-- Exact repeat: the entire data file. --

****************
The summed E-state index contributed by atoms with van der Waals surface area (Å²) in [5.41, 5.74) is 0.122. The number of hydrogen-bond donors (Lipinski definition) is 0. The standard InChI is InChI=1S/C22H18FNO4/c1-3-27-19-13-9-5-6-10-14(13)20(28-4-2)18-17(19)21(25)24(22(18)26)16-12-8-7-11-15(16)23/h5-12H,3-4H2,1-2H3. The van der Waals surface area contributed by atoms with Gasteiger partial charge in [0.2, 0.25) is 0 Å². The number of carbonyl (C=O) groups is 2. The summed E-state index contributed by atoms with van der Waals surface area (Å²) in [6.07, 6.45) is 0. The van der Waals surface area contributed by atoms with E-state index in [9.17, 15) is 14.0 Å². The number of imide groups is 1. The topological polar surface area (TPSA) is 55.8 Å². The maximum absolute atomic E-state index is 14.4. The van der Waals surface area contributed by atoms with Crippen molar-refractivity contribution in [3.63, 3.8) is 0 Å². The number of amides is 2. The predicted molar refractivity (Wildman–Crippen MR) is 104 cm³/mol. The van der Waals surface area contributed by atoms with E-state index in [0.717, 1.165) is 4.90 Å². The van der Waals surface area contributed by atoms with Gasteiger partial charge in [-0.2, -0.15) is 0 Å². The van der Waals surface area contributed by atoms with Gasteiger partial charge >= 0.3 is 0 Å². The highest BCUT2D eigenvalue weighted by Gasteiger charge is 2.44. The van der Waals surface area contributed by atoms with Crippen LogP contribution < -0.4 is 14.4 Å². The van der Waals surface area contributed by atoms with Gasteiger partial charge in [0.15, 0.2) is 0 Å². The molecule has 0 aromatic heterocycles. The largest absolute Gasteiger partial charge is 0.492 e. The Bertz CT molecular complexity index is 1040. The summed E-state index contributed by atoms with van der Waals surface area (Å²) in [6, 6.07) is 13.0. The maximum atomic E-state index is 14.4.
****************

The summed E-state index contributed by atoms with van der Waals surface area (Å²) in [5.41, 5.74) is 0.122. The number of hydrogen-bond donors (Lipinski definition) is 0. The standard InChI is InChI=1S/C22H18FNO4/c1-3-27-19-13-9-5-6-10-14(13)20(28-4-2)18-17(19)21(25)24(22(18)26)16-12-8-7-11-15(16)23/h5-12H,3-4H2,1-2H3. The van der Waals surface area contributed by atoms with Gasteiger partial charge in [0.2, 0.25) is 0 Å². The number of carbonyl (C=O) groups is 2. The summed E-state index contributed by atoms with van der Waals surface area (Å²) in [6.07, 6.45) is 0. The van der Waals surface area contributed by atoms with E-state index in [9.17, 15) is 14.0 Å². The number of imide groups is 1. The topological polar surface area (TPSA) is 55.8 Å². The maximum absolute atomic E-state index is 14.4. The van der Waals surface area contributed by atoms with Crippen molar-refractivity contribution in [3.63, 3.8) is 0 Å². The number of amides is 2. The predicted molar refractivity (Wildman–Crippen MR) is 104 cm³/mol. The van der Waals surface area contributed by atoms with E-state index in [0.717, 1.165) is 4.90 Å². The van der Waals surface area contributed by atoms with Gasteiger partial charge in [-0.2, -0.15) is 0 Å². The van der Waals surface area contributed by atoms with Gasteiger partial charge >= 0.3 is 0 Å². The highest BCUT2D eigenvalue weighted by Gasteiger charge is 2.44. The van der Waals surface area contributed by atoms with Crippen LogP contribution < -0.4 is 14.4 Å². The van der Waals surface area contributed by atoms with Gasteiger partial charge in [0.15, 0.2) is 0 Å². The molecule has 0 aromatic heterocycles. The largest absolute Gasteiger partial charge is 0.492 e. The Bertz CT molecular complexity index is 1040. The summed E-state index contributed by atoms with van der Waals surface area (Å²) in [6, 6.07) is 13.0. The maximum atomic E-state index is 14.4.